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NAVY NEWS, JANUARY 2011 r good


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international effort is a well-oiled machine. In Fort Victoria’s case there were some 1,000 e-mails a day flying between the ship and the mother country, plus signals, imagery, phone calls and radio conversations.


Now it’s been running for a good three years, the


procedures, plus two intensive care beds. Once stabilised after treatment,


The cooks and stewards were expected to provide ‘hotel services’ for 265 men and women every day – as well as wear other hats, or rather helmets. A sizeable number of Fort Victoria’s stewards also


provide force protection, manning machine-guns, the Minigun and 20mm Gambo; the rest serve as stretcher bearers and first aiders when the ship goes to action stations. Now you might be wondering why there’s a fully- staffed hospital aboard. Well, with the pirates being trigger happy, there was always a chance that someone – seafarers, hostages, commandos or even the pirates themselves – might be injured. So the hospital facility was staffed with 18 experts from across the RN Medical Service, plus one radiographer from the Army equivalent, the RAMC. The result was a ‘mini ER’ with the latest


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Horn of Africa is classed as an operational theatre. In theory, a team of two – one medical assistant, one emergency nurse practitioner – would deal with a casualty. In serious cases, they would pass them on to one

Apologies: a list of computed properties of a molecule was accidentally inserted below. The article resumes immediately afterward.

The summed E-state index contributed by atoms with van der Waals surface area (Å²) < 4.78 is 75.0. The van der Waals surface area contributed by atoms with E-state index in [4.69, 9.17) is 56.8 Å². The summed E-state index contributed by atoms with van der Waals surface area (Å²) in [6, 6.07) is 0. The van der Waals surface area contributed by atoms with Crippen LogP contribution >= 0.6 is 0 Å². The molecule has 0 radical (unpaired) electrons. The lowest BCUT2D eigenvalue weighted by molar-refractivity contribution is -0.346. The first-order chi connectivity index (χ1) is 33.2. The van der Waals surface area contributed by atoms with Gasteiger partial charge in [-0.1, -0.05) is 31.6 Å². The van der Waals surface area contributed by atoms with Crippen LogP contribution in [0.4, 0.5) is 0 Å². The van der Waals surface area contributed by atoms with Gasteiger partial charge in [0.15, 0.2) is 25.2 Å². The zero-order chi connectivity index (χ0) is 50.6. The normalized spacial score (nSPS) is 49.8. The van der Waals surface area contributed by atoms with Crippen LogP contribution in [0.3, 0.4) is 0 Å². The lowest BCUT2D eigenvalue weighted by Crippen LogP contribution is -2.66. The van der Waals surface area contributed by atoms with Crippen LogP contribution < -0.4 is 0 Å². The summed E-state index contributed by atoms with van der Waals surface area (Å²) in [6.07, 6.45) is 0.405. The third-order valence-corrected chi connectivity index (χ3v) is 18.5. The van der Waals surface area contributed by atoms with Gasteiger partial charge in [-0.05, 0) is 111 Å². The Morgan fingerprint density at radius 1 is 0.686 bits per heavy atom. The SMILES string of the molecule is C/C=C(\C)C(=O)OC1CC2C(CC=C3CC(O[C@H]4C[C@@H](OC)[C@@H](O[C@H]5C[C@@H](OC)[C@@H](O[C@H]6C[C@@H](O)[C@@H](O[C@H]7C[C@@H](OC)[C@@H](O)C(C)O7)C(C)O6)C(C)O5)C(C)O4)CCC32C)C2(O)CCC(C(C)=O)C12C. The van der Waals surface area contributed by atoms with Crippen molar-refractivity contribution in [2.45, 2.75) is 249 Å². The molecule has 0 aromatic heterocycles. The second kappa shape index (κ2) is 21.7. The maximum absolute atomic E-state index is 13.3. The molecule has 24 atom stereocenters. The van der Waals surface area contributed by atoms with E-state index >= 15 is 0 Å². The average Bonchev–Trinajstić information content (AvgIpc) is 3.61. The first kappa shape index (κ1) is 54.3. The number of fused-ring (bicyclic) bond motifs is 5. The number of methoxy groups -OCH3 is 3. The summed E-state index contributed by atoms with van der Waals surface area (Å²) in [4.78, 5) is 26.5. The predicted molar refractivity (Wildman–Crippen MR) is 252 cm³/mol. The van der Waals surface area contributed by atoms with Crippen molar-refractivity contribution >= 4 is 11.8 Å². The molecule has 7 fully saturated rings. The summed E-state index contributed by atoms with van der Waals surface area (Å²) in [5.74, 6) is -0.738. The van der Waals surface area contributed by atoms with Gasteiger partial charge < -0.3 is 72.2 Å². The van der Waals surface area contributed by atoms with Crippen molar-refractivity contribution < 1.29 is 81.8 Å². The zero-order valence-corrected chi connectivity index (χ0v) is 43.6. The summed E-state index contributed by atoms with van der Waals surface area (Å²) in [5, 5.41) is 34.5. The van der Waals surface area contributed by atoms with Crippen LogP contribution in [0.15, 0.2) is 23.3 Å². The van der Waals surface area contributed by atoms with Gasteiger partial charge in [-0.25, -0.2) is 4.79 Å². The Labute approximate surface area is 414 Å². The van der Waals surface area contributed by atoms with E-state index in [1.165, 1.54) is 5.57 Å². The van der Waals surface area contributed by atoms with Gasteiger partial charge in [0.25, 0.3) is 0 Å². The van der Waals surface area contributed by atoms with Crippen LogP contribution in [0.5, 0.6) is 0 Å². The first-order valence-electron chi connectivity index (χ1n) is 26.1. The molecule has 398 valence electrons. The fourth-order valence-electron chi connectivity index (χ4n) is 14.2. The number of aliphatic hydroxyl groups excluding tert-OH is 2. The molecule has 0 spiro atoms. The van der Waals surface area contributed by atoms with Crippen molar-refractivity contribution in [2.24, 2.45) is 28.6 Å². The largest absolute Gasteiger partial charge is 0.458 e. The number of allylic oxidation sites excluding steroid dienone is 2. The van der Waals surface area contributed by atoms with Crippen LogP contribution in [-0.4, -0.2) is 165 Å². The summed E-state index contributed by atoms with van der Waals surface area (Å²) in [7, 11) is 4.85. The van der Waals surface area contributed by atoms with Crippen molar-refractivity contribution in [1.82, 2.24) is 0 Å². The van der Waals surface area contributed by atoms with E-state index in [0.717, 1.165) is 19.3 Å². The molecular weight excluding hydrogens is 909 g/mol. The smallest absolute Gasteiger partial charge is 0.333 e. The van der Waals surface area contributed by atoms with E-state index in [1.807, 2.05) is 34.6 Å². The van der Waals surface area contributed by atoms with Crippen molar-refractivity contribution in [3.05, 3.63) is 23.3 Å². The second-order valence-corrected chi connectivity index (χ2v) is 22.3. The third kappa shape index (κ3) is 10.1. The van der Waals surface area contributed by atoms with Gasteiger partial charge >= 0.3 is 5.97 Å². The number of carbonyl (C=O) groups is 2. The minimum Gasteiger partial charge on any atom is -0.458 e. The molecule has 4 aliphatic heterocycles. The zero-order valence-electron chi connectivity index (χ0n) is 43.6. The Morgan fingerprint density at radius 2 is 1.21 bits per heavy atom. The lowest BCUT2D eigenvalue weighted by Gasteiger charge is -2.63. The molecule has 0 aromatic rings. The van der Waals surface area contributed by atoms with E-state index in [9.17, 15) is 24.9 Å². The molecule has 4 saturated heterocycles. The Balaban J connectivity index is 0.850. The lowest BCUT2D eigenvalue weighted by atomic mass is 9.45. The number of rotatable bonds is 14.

of two ‘trauma bays’ in Fort Vic’s sickbay, where the trauma-team – led by an A&E consultant – would quickly assess the patient’s injuries before acting. The ship has an operating theatre for emergency


X-ray kit, sterilising machines, blood banks and the like. The aim was to provide any wounded with the same care as they might expect in Afghanistan – the


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transferred ashore by helicopter, then on to the Royal Centre for Defence Medicine at Queen Elizabeth Hospital in Birmingham courtesy of the RAF. Thankfully, they didn’t have to put it into practice. Even though there was no need to patch up casualties, the hospital’s stocks had to be replenished on a regular basis – blood has a limited ‘shelf life’. Fresh stocks came via the Seychelles; the idyllic Indian Ocean archipelago has become the eye of the piratical storm, serving as the hub for naval operations in the region with all manner of spare parts, food and other essentials flown into the islands, while two out of five sailors aboard Fort Vic were changed over during port visits.


permitted some rare downtime for the engines, if not for the marine engineers, who’ve used the time in port to shut down machinery and carry out essential maintenance. Their exertions, like all aboard, ensure that the whole effort is greater than the sum of its parts. “The whole team has done a cracking job – the


ship’s been at full capacity,” says Capt Dorey. “It’s been hard work and has involved long and


far-from-routine hours.” The wider RN and RM community have been introduced to RFA operations on a daily basis... and vice versa. “Everyone in Fort Victoria can be rightly proud of


homeward bound. But not Fort Victoria. The one-stop support vessel is now in the Gulf fulfilling the role of tanker for Allied warships.


Those infrequent visits to the Seychelles have also casualties would be


what they’ve achieved, but piracy in the region will not be solved overnight,” Capt Dorey adds. Most of the Capri team aboard – and their kit – are


pictures: la(phot) al macleod, frpu north


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